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Assume that f is a holomorphic function on $\mathbb{C}$ except at the origin. Also, suppose that $f(n)=(-1)^n$ for each positive integer n. Prove that $\inf_{z\not=0}\lvert f(z) \rvert =0$.

Now, we know that $z=0$ is the only singular point of $f(z)$. There are three possibilities. Firstly, zero is a removable singularity, so we can remove zero and the resulting function is entire, and thus the result follows, by Liouville's theorem. Secondly, if zero is an essential singularity, then by Casorati-Weierstrass theorem we have that the image of f is dense so the result follows. Now, if zero is a pole of order k then we must have $f(n)=\frac{g(n)}{n^k}=(-1)^n$ for each positive integer, where g is an entire function. Then I was trying to get a contradiction from this but since the integers do not have an accumulation point in $\mathbb{C}$ then we cannot use the identity theorem, so I got stuck at this point. Any help would be appreciated.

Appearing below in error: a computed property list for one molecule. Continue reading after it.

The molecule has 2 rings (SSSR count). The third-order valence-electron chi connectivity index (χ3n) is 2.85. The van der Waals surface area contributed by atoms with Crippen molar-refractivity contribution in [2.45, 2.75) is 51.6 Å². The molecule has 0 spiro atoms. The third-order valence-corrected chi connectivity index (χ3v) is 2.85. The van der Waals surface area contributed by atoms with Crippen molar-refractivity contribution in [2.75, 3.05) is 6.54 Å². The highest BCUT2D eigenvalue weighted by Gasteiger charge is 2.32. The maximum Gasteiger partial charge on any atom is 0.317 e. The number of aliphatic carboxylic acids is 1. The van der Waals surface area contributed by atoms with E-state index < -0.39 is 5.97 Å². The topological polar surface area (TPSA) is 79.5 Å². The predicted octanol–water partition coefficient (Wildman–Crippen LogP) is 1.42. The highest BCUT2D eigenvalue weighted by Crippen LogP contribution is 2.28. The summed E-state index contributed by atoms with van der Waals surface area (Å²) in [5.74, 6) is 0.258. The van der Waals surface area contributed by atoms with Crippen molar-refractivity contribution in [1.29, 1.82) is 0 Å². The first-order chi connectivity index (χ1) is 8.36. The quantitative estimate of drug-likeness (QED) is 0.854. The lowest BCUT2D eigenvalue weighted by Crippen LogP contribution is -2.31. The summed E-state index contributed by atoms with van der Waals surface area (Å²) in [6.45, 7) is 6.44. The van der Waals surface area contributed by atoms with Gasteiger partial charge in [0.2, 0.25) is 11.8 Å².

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2 Answers 2

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It is actually much simpler than you imagine. You don't even have to know what an essential singularity is.

If $\inf_{z \neq 0} |f(z)|=\epsilon >0$ then $|\frac 1 {f(z)}| \leq \frac 1 {\epsilon}$ for $z \neq 0$. This implies that $\frac 1 f$ has removable singularity at $0$ and we can apply Liouville's Theorem to conclude that $\frac 1 f$, hence also $f$, is a constant. This contradicts the fact that $f(n)=(-1)^{n}$.

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Consider the function $g(z):=f(1/z)$, which is holomorphic in $\mathbb{C}\setminus \{ 0\}$, and $g(1/n)=(-1)^n$. This means $g$ can't have a removable singularity or a pole at $z=0$ (in the first case $g$ would be continous, which can't happen; while in the second, we'd have $\lim_{z\to 0} |g(z)|=\infty$ which also doesn't happen). Therefore $g$ has an essential singularity at $z=0$ and the result follows from Cassorati-Weierstrass.

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